User avatar El Oso
Junior Member
 
Posts: 400
Joined: 16 Apr 2009 23:01
Location: California

15 Jun 2011 20:59

I've enjoyed these titles in the last couple of years.

In Search of Robert Millar by Richard Moore

Push Yourself Just a Little Bit More by Johhny Green (used to be the road manager for the Clash!)

One More Kilometre and we're in the Showers - memoirs of a cyclist by Tim Hilton

The Hungry Cyclist - pedalling the Americas in search of the perfect meal

and required but depressing reading - Bad Blood - The secret life of the Tour de France and of course Rough Ride by Paul Kimmage.

Oh, and Fallen Angel was excellent.
Caledon
Junior Member
 
Posts: 27
Joined: 08 Jun 2011 11:27

15 Jun 2011 21:05

El Oso wrote:My personal favorites are:
The Rider, by Tim Krabbé
Put me back on my bike - In search of Tom Simpson by William Fotheringham
Lance Armstrong's War by Daniel Coyle (yes it's a Lance book, but it gives a good perspective of how he actually works)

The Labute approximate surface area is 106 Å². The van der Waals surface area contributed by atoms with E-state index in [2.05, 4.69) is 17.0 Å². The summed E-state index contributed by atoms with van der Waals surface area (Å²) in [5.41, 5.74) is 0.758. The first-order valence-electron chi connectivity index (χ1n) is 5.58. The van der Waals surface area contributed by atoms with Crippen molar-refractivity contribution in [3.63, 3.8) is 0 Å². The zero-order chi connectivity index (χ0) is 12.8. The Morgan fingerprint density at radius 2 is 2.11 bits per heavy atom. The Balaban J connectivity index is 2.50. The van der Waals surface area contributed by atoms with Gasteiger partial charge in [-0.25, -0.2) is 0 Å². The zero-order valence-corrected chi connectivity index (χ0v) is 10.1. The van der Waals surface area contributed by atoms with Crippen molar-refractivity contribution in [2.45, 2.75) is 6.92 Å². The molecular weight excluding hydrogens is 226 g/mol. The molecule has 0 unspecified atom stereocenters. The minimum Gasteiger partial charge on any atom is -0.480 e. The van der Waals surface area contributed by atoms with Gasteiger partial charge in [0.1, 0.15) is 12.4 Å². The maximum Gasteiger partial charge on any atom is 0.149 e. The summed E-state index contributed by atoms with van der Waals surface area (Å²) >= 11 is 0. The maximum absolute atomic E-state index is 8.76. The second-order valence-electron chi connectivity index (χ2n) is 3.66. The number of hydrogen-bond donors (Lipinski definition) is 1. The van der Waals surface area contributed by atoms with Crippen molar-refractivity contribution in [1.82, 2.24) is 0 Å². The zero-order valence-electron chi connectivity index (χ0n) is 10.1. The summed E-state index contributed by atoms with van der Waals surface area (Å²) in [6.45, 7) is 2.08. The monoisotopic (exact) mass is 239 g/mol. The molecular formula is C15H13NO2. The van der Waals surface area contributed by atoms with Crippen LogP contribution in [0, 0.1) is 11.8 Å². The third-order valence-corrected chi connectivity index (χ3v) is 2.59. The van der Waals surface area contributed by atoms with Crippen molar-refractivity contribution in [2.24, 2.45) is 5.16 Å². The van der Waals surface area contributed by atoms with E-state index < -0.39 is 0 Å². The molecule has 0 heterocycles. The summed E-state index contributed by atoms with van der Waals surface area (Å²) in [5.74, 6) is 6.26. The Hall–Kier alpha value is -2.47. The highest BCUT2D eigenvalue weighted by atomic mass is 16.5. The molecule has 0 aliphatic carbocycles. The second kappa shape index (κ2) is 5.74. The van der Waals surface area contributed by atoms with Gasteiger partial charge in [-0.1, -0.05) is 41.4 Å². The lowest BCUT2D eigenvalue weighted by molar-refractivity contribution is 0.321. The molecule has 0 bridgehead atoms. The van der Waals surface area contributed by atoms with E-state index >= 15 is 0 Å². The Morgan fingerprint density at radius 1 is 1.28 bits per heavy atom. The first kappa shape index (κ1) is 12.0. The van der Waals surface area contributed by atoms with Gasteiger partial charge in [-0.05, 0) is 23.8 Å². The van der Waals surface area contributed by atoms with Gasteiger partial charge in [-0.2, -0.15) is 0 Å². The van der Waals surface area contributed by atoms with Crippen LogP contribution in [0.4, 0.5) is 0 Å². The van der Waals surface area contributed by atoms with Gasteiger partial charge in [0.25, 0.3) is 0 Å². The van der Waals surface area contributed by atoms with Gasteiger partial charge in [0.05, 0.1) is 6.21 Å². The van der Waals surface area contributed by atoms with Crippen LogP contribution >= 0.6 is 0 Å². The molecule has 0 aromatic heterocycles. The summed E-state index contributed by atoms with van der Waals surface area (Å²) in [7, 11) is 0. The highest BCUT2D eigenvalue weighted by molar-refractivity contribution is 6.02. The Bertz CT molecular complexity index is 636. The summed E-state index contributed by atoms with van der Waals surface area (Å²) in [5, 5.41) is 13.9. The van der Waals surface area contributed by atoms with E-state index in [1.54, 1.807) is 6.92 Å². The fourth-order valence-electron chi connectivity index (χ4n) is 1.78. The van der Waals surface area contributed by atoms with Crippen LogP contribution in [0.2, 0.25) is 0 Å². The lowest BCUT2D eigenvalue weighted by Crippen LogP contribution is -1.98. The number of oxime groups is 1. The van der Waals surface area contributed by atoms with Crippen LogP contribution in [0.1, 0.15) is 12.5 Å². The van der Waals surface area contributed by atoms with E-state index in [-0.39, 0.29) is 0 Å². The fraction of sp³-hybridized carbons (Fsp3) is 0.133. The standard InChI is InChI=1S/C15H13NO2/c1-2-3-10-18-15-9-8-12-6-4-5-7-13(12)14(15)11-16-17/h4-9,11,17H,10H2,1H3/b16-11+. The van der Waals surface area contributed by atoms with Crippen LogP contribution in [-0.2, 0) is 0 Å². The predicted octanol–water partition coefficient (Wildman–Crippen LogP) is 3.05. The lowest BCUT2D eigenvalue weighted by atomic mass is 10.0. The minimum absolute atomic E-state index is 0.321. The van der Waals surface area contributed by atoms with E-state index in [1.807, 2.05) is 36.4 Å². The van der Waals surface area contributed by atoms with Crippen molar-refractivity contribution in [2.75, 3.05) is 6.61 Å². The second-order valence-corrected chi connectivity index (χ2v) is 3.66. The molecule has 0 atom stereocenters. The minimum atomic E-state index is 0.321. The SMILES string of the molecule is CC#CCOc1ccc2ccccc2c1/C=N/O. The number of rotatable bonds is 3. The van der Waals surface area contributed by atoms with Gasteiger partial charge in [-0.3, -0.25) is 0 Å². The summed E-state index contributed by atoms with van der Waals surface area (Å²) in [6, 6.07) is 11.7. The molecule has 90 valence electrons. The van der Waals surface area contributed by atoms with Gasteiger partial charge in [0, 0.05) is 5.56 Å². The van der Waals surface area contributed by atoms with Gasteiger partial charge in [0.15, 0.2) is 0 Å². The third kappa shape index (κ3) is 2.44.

Has anyone read The Death Of Marco Pantani, by Matt Rendell or an English translation of We Were Young And Carefree: The Autobiography Of Laurent Fignon? Looking for some summer reading myself.


Read all of them, the Fothers Simpson one is the only one not done for the Cafe yet. Will do it one day.

The Marco Pantani book is worth reading - v solid, lots of doping info. The Fignon book is, for me, a must read. Wonderfully written. Good Summer read. Save Pantani for Winter.
User avatar fmk_RoI
Junior Member
 
Posts: 481
Joined: 16 Sep 2010 07:31

15 Jun 2011 21:08

Caledon wrote:I've enjoyed these titles in the last couple of years.

In Search of Robert Millar by Richard Moore

Push Yourself Just a Little Bit More by Johhny Green (used to be the road manager for the Clash!)

One More Kilometre and we're in the Showers - memoirs of a cyclist by Tim Hilton

The Hungry Cyclist - pedalling the Americas in search of the perfect meal

and required but depressing reading - Bad Blood - The secret life of the Tour de France and of course Rough Ride by Paul Kimmage.